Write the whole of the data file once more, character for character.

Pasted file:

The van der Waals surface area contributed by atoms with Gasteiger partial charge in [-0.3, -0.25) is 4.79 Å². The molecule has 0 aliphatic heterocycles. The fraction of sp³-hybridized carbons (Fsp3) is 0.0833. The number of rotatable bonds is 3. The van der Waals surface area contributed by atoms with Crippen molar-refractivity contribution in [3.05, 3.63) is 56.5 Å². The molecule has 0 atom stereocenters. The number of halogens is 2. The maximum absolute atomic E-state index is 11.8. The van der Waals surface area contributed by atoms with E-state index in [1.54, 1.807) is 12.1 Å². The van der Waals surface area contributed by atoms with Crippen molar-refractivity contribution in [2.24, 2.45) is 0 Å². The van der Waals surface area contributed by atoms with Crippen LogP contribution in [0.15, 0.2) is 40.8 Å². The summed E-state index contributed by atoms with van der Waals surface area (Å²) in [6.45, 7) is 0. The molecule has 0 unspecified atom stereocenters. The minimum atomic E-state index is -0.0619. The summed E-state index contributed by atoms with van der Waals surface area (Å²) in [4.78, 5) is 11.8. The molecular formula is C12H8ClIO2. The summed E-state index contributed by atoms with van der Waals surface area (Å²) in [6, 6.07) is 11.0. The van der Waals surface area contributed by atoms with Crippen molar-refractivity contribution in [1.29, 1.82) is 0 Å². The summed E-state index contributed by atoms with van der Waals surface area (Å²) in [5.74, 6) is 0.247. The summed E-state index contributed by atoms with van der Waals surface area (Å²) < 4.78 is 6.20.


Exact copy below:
The van der Waals surface area contributed by atoms with Gasteiger partial charge in [-0.3, -0.25) is 4.79 Å². The molecule has 0 aliphatic heterocycles. The fraction of sp³-hybridized carbons (Fsp3) is 0.0833. The number of rotatable bonds is 3. The van der Waals surface area contributed by atoms with Crippen molar-refractivity contribution in [3.05, 3.63) is 56.5 Å². The molecule has 0 atom stereocenters. The number of halogens is 2. The maximum absolute atomic E-state index is 11.8. The van der Waals surface area contributed by atoms with E-state index in [1.54, 1.807) is 12.1 Å². The van der Waals surface area contributed by atoms with Crippen molar-refractivity contribution in [2.24, 2.45) is 0 Å². The van der Waals surface area contributed by atoms with Crippen LogP contribution in [0.15, 0.2) is 40.8 Å². The summed E-state index contributed by atoms with van der Waals surface area (Å²) in [6.45, 7) is 0. The molecule has 0 unspecified atom stereocenters. The minimum atomic E-state index is -0.0619. The summed E-state index contributed by atoms with van der Waals surface area (Å²) in [4.78, 5) is 11.8. The molecular formula is C12H8ClIO2. The summed E-state index contributed by atoms with van der Waals surface area (Å²) in [6, 6.07) is 11.0. The van der Waals surface area contributed by atoms with Crippen molar-refractivity contribution in [1.29, 1.82) is 0 Å². The summed E-state index contributed by atoms with van der Waals surface area (Å²) in [5.74, 6) is 0.247. The summed E-state index contributed by atoms with van der Waals surface area (Å²) < 4.78 is 6.20.